Published in Fastnet

Fastnet Race Live Tracker 2021

Track the progress of the 2021 Fastnet Yacht Race fleet on the live tracker above 

The 49th edition of the 700-mile race organised by the Royal Ocean Racing Club starts on Sunday, August 8th from Cowes.

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RORC Fastnet Race

This race is both a blue riband international yachting fixture and a biennial offshore pilgrimage that attracts crews from all walks of life:- from aspiring sailors to professional crews; all ages and all professions. Some are racing for charity, others for a personal challenge.

For the world's top professional sailors, it is a 'must-do' race. For some, it will be their first-ever race, and for others, something they have competed in for over 50 years! The race attracts the most diverse fleet of yachts, from beautiful classic yachts to some of the fastest racing machines on the planet – and everything in between.

The testing course passes eight famous landmarks along the route: The Needles, Portland Bill, Start Point, the Lizard, Land’s End, the Fastnet Rock, Bishop’s Rock off the Scillies and Plymouth breakwater (now Cherbourg for 2021 and 2023). After the start in Cowes, the fleet heads westward down The Solent, before exiting into the English Channel at Hurst Castle. The finish for 2021 is in Cherbourg via the Fastnet Rock, off the southern tip of Ireland.

  • The leg across the Celtic Sea to (and from) the Fastnet Rock is known to be unpredictable and challenging. The competitors are exposed to fast-moving Atlantic weather systems and the fleet often encounter tough conditions
  • Flawless decision-making, determination and total commitment are the essential requirements. Crews have to manage and anticipate the changing tidal and meteorological conditions imposed by the complex course
  • The symbol of the race is the Fastnet Rock, located off the southern coast of Ireland. Also known as the Teardrop of Ireland, the Rock marks an evocative turning point in the challenging race
  • Once sailors reach the Fastnet Rock, they are well over halfway to the finish in Cherbourg.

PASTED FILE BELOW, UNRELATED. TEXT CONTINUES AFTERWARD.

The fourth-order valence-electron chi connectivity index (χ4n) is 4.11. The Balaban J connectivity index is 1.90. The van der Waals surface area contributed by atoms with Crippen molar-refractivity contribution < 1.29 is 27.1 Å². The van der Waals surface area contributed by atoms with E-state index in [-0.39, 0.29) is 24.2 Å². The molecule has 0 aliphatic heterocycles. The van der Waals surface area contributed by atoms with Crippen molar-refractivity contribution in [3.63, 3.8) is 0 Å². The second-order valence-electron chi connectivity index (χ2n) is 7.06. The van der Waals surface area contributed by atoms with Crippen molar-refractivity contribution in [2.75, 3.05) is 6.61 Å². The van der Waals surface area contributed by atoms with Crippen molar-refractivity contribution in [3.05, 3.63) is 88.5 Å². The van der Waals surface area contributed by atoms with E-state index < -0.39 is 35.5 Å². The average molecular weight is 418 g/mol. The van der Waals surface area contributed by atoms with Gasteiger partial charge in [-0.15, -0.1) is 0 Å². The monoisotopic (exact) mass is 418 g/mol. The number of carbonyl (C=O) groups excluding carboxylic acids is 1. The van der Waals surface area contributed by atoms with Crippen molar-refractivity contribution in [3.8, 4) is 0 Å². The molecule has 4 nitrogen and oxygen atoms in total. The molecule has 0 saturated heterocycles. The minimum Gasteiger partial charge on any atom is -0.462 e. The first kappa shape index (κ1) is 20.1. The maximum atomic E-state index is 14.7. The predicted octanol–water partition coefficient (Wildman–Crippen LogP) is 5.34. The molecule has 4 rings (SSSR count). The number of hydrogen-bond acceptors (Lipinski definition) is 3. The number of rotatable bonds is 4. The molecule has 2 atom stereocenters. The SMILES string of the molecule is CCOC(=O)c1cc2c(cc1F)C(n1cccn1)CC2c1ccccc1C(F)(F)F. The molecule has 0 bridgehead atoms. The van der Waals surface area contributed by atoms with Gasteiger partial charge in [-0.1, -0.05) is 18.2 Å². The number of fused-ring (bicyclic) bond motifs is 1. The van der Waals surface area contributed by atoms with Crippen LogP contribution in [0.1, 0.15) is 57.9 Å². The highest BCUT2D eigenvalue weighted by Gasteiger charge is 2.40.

Fastnet Race - FAQs

The 49th edition of the biennial Rolex Fastnet Race will start from the Royal Yacht Squadron line in Cowes, UK on Sunday 8th August 2021.

The next two editions of the race in 2021 and 2023 will finish in Cherbourg-en-Cotentin at the head of the Normandy peninsula, France

Over 300. A record fleet is once again anticipated for the world's largest offshore yacht race.

The international fleet attracts both enthusiastic amateur, the seasoned offshore racer, as well as out-and-out professionals from all corners of the world.

Boats of all shapes, sizes and age take part in this historic race, from 9m-34m (30-110ft) – and everything in between.

The Fastnet Race multihull course record is: 1 day 4 hours 2 minutes and 26 seconds (2019, Ultim Maxi Edmond de Rothschild, Franck Cammas / Charles Caudrelier)

The Fastnet Race monohull course record is: 1 day, 18 hours, 39 minutes (2011, Volvo 70, Abu Dhabi Ocean Racing).

David and Peter Askew's American VO70 Wizard won the 2019 Rolex Fastnet Race, claiming the Fastnet Challenge Cup for 1st in IRC Overall.

Rolex SA has been a longstanding sponsor of the race since 2001.

The first race was in 1925 with 7 boats. The Royal Ocean Racing Club was set up as a result.

The winner of the first Fastnet Race was the former pilot cutter Jolie Brise, a boat that is still sailing today.

Cork sailor Henry P F Donegan (1870-1940), who gave his total support for the Fastnet Race from its inception in 1925 and competed in the inaugural race in his 43ft cutter Gull from Cork.

Ireland has won the Fastnet Race twice. In 1987 the Dubois 40 Irish Independent won the Fastnet Race overall for the first time and then in 2007 – all of twenty years after Irish Independent’s win – Ireland secured the overall win again this time thanks to Ger O’Rourke’s Cookson 50 Chieftain from the Royal Western Yacht Club of Ireland in Kilrush.

©Afloat 2020

Fastnet Race 2023 Date

The 2023 50th Rolex Fastnet Race will start on Saturday, 22nd July 2023

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At A Glance – Fastnet Race

  • The world's largest offshore yacht race
  • The biennial race is 605 nautical miles - Cowes, Fastnet Rock, Plymouth
  • A fleet of over 400 yachts regularly will take part
  • The international fleet is made up of over 26 countries
  • Multihull course record: 1 day, 8 hours, 48 minutes (2011, Banque Populaire V)
  • Monohull course record: 1 day, 18 hours, 39 minutes (2011, Volvo 70, Abu Dhabi)
  • Largest IRC Rated boat is the 100ft (30.48m) Scallywag 100 (HKG)
  • Some of the Smallest boats in the fleet are 30 footers
  • Rolex SA has been a longstanding sponsor of the race since 2001
  • The first race was in 1925 with 7 boats. The Royal Ocean Racing Club was set up as a result